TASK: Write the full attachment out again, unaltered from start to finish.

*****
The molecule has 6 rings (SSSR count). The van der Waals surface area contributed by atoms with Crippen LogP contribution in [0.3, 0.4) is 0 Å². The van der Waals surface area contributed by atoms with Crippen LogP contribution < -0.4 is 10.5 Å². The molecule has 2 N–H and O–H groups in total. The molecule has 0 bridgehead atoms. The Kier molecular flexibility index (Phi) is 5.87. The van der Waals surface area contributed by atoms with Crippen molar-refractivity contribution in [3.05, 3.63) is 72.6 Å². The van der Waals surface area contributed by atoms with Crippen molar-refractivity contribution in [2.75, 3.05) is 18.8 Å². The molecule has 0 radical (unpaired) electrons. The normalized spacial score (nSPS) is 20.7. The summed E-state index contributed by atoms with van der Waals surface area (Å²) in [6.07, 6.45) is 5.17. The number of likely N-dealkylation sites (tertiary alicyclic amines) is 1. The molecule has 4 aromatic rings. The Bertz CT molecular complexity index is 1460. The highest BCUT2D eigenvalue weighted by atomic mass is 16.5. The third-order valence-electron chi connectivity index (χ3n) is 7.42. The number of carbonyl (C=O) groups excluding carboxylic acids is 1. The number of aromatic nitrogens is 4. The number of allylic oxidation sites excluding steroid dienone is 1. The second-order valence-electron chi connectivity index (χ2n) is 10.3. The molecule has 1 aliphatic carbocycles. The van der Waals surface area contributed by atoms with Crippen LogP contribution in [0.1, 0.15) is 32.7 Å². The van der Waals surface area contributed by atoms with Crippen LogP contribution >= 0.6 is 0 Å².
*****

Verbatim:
The molecule has 6 rings (SSSR count). The van der Waals surface area contributed by atoms with Crippen LogP contribution in [0.3, 0.4) is 0 Å². The van der Waals surface area contributed by atoms with Crippen LogP contribution < -0.4 is 10.5 Å². The molecule has 2 N–H and O–H groups in total. The molecule has 0 bridgehead atoms. The Kier molecular flexibility index (Phi) is 5.87. The van der Waals surface area contributed by atoms with Crippen molar-refractivity contribution in [3.05, 3.63) is 72.6 Å². The van der Waals surface area contributed by atoms with Crippen molar-refractivity contribution in [2.75, 3.05) is 18.8 Å². The molecule has 0 radical (unpaired) electrons. The normalized spacial score (nSPS) is 20.7. The summed E-state index contributed by atoms with van der Waals surface area (Å²) in [6.07, 6.45) is 5.17. The number of likely N-dealkylation sites (tertiary alicyclic amines) is 1. The molecule has 4 aromatic rings. The Bertz CT molecular complexity index is 1460. The highest BCUT2D eigenvalue weighted by atomic mass is 16.5. The third-order valence-electron chi connectivity index (χ3n) is 7.42. The number of carbonyl (C=O) groups excluding carboxylic acids is 1. The number of aromatic nitrogens is 4. The number of allylic oxidation sites excluding steroid dienone is 1. The second-order valence-electron chi connectivity index (χ2n) is 10.3. The molecule has 1 aliphatic carbocycles. The van der Waals surface area contributed by atoms with Crippen LogP contribution in [0.1, 0.15) is 32.7 Å². The van der Waals surface area contributed by atoms with Crippen LogP contribution >= 0.6 is 0 Å².